June 19, 2019
Highlands & Skye Private Tour
A photographic journey of the Western Highlands and Isle of Skye
Over the last week, I have been running a private tour with a client. I’m going to share a few images from the tour as well add a few experiences. The tour was a request from a client to visit the Scottish Highlands and the Isle of Skye. The trip lasted 5 days in which we managed to fit in over 20 really good locations.
It’s key when running a photography tour to have options available to cope with bad weather. The five days saw the weather change from pouring rain to brilliant sunshine. With a bit of patience and some good planning, we were able to work locations to get a nice set of images.
Our first couple of days were very similar to the West Highland Landscape photography tour which this year takes place between 25 and 27 October. Leaving Edinburgh in gorgeous sunshine we travelled westwards toward heavy dark clouds. Throughout the trip, I was using the Dark Sky app. This is a great little tool as you can see a live radar view of precipitation in the area. This allowed us to take an informed decision to wait out heavy rain at the Falls of Dochart to capture this lovely location a few minutes later as the clouds started to break. The rest of the first day was spent around Rannoch Moor and Glen Etive, where the order of the day was waiting for good light to appear.
Day two started with an early morning call to capture the sunrise at Buachaille Etive Mor. The journey from our hotel to the base of the mountain was in extremely low cloud cover. The entire Glencoe mountain range wasn’t visible until we arrived at the location. Just as the sun rose high enough to light up the mountain face a small gap appeared in the clouds allowing a really nice atmospheric image of this well-photographed peak.
By breakfast, the sun had started to shine and we were treated to a glorious morning at Kilchurn Castle with a stop en route to photograph the Three Sisters along Glencoe. By the time we had returned to Glencoe the dark clouds had started to roll in. We could see that there was an odd gap in the clouds and a bit of patience led to the famous Lagangarbh Cottage being lit by sunlight with heavy rain clouds overhead. After dinner, we headed back out to capture Castle Stalker, also known as Castle Aaargh in Monty Python’s Holy Grail. The clouds were again helpful giving us some lovely colour.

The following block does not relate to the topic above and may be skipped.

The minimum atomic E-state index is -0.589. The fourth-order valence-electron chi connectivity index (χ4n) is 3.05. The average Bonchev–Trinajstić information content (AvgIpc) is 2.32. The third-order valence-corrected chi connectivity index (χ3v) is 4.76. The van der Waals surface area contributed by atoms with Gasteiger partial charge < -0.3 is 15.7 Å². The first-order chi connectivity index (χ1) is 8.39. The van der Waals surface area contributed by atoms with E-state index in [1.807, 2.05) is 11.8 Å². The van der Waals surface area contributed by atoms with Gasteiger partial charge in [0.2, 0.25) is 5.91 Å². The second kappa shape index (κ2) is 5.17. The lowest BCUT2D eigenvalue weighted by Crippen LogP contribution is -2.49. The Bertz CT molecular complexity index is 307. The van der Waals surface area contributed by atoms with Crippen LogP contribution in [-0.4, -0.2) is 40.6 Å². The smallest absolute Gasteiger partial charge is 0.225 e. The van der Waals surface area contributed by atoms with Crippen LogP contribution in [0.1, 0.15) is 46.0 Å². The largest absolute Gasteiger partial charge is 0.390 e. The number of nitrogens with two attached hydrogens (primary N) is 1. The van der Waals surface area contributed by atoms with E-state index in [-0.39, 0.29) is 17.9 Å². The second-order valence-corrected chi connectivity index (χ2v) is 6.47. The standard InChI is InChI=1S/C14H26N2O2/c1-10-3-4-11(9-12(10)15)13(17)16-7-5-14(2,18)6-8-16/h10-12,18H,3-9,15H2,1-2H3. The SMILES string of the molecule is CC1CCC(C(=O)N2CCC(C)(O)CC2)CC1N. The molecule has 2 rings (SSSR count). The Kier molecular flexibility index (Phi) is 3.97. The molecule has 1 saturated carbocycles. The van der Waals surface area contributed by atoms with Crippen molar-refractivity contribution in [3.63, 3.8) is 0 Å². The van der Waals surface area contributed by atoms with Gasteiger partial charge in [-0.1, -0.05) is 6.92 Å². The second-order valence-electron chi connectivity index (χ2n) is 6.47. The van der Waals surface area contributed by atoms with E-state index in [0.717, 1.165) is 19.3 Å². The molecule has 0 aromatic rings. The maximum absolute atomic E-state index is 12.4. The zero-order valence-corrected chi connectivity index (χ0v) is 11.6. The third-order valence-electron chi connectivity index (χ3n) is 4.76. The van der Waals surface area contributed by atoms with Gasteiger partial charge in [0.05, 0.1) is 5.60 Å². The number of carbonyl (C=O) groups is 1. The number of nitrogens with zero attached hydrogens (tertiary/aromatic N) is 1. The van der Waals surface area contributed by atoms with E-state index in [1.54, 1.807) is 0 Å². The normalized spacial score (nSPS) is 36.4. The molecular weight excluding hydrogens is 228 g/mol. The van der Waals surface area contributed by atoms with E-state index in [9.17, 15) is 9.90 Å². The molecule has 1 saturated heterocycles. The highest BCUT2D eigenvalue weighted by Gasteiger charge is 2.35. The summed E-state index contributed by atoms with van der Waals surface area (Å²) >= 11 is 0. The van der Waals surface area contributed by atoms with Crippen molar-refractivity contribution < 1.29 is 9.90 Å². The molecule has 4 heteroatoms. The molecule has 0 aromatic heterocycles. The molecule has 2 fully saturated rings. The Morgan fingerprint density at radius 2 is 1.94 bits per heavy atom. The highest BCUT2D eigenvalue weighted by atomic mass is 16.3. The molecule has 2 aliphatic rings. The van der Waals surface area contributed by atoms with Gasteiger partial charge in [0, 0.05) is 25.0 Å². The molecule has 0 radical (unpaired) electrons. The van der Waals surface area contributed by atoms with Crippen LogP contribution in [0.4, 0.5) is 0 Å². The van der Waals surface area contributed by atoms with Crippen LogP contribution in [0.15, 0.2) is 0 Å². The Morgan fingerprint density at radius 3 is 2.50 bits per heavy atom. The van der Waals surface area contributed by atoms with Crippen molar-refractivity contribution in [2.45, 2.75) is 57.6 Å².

The road to Skye
The third day of the tour was a travelling day from the Highlands to the Isle of Skye. We started with a trip to Glenfinnan in time to capture the 10:45 crossing of The Jacobite steam train. Just before crossing the Skye Bridge we had a quick stop at Eilean Donan Castle. One of the first locations you’ll arrive at on Skye is the Sligachan Bridge. This is a real tourist draw and it’s hard to get a clean shot. However, a short walk upstream and past the first waterfall, you’ll soon find some empty photogenic waterfalls. The penultimate location of the day took us to Fairy Glen – a great time to visit as there were only one or two tourists walking around. Our final location took us to the North of the Island and Duntulm Castle which we photographed from the rocks hidden at the foot of the grass in front of the building.
Isle of Skye
Our first full day on Skye took us to a nice little waterfall close to Uig. The Falls of Rha is just a five-minute walk from the main road. There are hardly any signs pointing visitors to them so you can pretty much guarantee to be on your own to snap the falls. The overcast weather at the time helped to make the light perfect for long exposures. A short drive away, the Quairing Viewpoint allowed us to see for a few short minutes most of the Trotternish Ridge. As the Dark Sky app was telling us the Trotternish Peninsula was going to be overcast the rest of the day we took a drive to Coral Beach near Dunvegan where the sun was shining and lighting up the white beach. Our final location of the day was a beautiful pastel sunset at Neist Point, the most westerly point of the Isle of Skye.
The final day of the trip took in a couple of my favourite locations on the island. Our first stop of the day was at the beautiful Talisker Bay. The key to this location is to arrive at low tide so that the rounded rocks are visible. Despite the traffic around Skye being really busy, we had over an hour where there was nobody else on the beach. This was perfect as it ensured that there were no footsteps on the sand as we worked as a team moving from the back of the beach to the water’s edge. Our end location was the small fishing village of Elgol. The rolling waves create a wonderful opportunity for long exposures. Five hours later we arrived back in Edinburgh satisfied with a great weeks shooting.
If you’d like a tailored photography tour by Rich Dyson LRPS drop a mail to firstname.lastname@example.org . Please sign up for the Edinburgh Photography Workshop monthly newsletter where you’ll get regular updates on interesting things happening in photography and some great tips. Sign up by clicking here.